We received some smile worthy feedback from café owners about the reception of the pledge. Of course, there were still customers that needed those little conveniences but there were over 350 straws and coffee lids saved from landfill on the day. No small feat!  Thank you to these businesses for giving this campaign a platform.

Then of course a big shout-out to Darren at Element Bar for donating a 100 drink tokens that could be purchased for just 20 pieces of litter! A well earnt thirst quenching beverage was much appreciated by all.

We had over 184kg of second-hand goods donated by the wider Coffs community. The fast-fashion industry is the second-most polluting industry to coal and has devastating effects on our environment from landfill to water contaminated by dyes and the rest of it. Recycling between friends and repurposing our stuff is the best way to divert it from landfill.

Over the day we collected 195kg of litter including 53kg of recycling and 2,693 cigarette butts.  There were 150 people that helped bring it all in and over 80% of these people had never attended a clean-up, so a massive thanks to everyone for all their help.

The biggest pats on backs has to go to our awesome team of volunteers separating and sorting litter into recyclables and non-recycables all day long… The Scavenge wouldn’t even be possible without these special people.


Best news of all, is we’re back for Coffs Sustainable Living Festival on 18th of November. So see you all again for some more change-making action!



Would you like some more plastic with that?

Would you like some more plastic with that?

I am reminded whilst spreading my jar of plastics from the month of July out over my coffee table just how much this petroleum-based product infiltrates every corner of our lives. It’s a massive challenge to do anything from downtime to kitchen time or even to care of our own health without plastics… which I’m starting to realise, is at odds with one another.

Health and hospitals carry a big plastic footprint, which I’ve managed to avoid most of my life. Except for last month when I had my first trip to an operating room to get my wisdom teeth out. The whole process from dentist to orthodontist to surgeon was a big eye opener in the number of packets opened, syringes used and plastic cups I was asked to drink from. (We clearly need to get Rachel Shields, a Mental Health Clinical Advisor at Bentley Health Service in WA, over here to implement changes to save 70,000 plastic cups from ending up in landfill annually.)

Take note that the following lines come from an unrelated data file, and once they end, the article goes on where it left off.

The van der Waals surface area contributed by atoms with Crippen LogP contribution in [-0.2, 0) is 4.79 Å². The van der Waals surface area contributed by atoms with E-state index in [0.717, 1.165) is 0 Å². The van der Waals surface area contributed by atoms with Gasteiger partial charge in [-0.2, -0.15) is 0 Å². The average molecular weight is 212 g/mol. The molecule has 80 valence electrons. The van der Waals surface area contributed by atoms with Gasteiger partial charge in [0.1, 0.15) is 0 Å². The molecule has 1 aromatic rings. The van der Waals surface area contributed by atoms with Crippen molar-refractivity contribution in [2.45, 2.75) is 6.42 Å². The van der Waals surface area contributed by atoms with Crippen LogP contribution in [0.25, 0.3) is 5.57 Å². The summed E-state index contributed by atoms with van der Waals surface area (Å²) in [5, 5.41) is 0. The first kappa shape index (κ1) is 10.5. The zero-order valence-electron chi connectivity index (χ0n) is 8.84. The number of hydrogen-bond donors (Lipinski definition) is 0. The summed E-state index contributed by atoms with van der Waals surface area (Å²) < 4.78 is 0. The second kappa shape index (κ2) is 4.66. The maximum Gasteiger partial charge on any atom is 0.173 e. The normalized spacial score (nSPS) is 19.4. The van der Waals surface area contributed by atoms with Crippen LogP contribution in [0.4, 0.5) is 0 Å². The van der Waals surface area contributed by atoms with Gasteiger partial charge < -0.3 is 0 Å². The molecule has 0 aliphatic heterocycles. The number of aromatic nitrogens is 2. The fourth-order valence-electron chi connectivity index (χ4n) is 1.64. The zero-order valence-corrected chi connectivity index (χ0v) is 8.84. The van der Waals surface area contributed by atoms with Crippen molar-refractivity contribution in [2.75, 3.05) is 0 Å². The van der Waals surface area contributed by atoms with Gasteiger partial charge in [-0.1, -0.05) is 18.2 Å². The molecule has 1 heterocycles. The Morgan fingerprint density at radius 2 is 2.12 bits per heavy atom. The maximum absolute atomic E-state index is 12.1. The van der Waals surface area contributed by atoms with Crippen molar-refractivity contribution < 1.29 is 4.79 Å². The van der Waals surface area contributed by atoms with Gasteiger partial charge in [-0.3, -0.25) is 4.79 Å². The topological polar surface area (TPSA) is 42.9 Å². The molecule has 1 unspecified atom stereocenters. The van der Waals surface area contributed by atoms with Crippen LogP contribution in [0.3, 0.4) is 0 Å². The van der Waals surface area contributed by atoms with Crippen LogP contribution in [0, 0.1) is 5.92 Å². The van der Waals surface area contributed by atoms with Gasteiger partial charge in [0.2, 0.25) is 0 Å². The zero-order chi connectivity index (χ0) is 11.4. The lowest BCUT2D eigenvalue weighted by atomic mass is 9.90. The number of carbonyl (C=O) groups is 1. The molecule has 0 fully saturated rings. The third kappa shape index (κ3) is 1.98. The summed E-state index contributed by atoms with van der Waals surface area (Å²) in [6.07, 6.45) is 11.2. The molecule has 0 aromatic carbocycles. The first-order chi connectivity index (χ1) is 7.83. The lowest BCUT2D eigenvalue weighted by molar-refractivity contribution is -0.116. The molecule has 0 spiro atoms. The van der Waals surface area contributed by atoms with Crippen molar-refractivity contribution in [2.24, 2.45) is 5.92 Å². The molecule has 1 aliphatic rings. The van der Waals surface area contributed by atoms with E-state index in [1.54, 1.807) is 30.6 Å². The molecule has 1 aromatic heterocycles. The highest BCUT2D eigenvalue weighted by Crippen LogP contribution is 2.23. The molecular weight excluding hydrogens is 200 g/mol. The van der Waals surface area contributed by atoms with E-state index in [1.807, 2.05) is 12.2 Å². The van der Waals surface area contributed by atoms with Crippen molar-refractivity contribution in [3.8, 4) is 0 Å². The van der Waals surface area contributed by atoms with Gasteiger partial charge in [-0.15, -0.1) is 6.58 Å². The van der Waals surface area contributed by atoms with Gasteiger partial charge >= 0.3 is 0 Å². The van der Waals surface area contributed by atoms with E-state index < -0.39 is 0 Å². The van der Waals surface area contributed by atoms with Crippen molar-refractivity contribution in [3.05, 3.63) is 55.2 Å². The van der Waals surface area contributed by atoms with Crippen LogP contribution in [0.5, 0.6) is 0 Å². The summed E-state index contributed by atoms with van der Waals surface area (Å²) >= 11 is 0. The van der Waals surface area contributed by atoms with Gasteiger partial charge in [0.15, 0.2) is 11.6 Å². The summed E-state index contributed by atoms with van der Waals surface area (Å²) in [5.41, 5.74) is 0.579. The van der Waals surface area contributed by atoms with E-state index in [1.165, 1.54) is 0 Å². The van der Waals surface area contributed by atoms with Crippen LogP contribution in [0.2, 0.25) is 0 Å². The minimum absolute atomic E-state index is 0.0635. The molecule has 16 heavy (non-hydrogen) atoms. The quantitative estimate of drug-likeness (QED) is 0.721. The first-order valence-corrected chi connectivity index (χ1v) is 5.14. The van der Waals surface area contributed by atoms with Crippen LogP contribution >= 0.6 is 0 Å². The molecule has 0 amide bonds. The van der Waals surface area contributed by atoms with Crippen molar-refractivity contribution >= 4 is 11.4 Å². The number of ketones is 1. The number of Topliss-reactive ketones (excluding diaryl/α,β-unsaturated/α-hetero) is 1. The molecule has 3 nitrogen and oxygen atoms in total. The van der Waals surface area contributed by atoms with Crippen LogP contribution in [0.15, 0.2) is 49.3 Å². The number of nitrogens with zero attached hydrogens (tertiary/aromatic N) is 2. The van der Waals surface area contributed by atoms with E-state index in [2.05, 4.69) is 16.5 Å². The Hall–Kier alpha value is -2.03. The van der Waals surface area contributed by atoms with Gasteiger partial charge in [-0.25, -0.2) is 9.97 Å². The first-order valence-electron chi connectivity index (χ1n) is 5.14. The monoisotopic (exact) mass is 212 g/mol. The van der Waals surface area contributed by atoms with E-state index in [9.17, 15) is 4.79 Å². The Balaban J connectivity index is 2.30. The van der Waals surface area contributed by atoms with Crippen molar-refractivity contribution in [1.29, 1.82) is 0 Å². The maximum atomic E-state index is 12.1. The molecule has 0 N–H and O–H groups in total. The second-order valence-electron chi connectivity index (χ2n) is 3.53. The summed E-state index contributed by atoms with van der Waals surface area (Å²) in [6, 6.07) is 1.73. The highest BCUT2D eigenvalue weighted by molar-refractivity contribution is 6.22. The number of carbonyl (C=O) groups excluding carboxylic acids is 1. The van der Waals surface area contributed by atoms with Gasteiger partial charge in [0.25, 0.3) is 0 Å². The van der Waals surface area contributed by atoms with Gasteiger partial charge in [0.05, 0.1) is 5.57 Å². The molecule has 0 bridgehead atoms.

I know there’s a justified reason for using plastics in health, but it doesn’t make the wastage any more bearable. Especially when I look at the other end of the spectrum of chocolates and tea.

Of course there are a bundle of ways to enjoy these two delights sans plastic. But I dropped the ball completely on this just within the first few days of PFJ; accepting a seeming innocent offer of Lindt balls only to realise while savouring the melting chocolate in my mouth that in my hands was the crinkle of wrappers.

My Earl Grey tea bag was a similar story. I’m usually a loose leaf gal but forget that an offer of tea often follows a bag and most teabags, particularly the square standard bags, are lined with a thin film of polypropylene to seal the sides together. 

Polypropylene is a thermoplastic and is represented by the recycling identification symbol 5. The material generates an annual market of 45 million metric tonnes with demand expected to rise to 62 million metric tons by 2020[1]. One guess who the major end user is?

The packaging industry!

Polypropylene (PP) is praised like an ancient god in the packaging industry for its versatility, strength and affordability. It has a melting point of 130 degrees Celsius which appears to make it quite durable for everyday use.

Reading about the effects of heating polypropylene and melamine resin (common plastics used for yogurt containers, picnic sets and even in baby formula[2]), studies and doctors are continually sited as saying the risk of toxins leaching is “pretty low” and that PP “doesn’t seem to leach many of the chemicals other plastics do”[3].

Ok, so ‘the risk is low’… but when we’re in contact with plastics from the moment we open our eyes to the second we close them at night, 365 days a year, for our entire lives, is the risk still low? Sipping on takeaway coffee lids, eating takeaway noodle soups, plastic particles have even been found in beer and flour… is the risk still low? Surely the concentration of these toxins build up in our system.

Many of you will think I’m some crazed, skeptic, greeny looking to put a hole through anything that comes from a non-renewable industry but look at the rise of infertility, prostrate and breast cancer, the dropping age of puberty in young girls and increased hyperactivity in kids since the 50’s… coincidentally when plastics came into common place for households.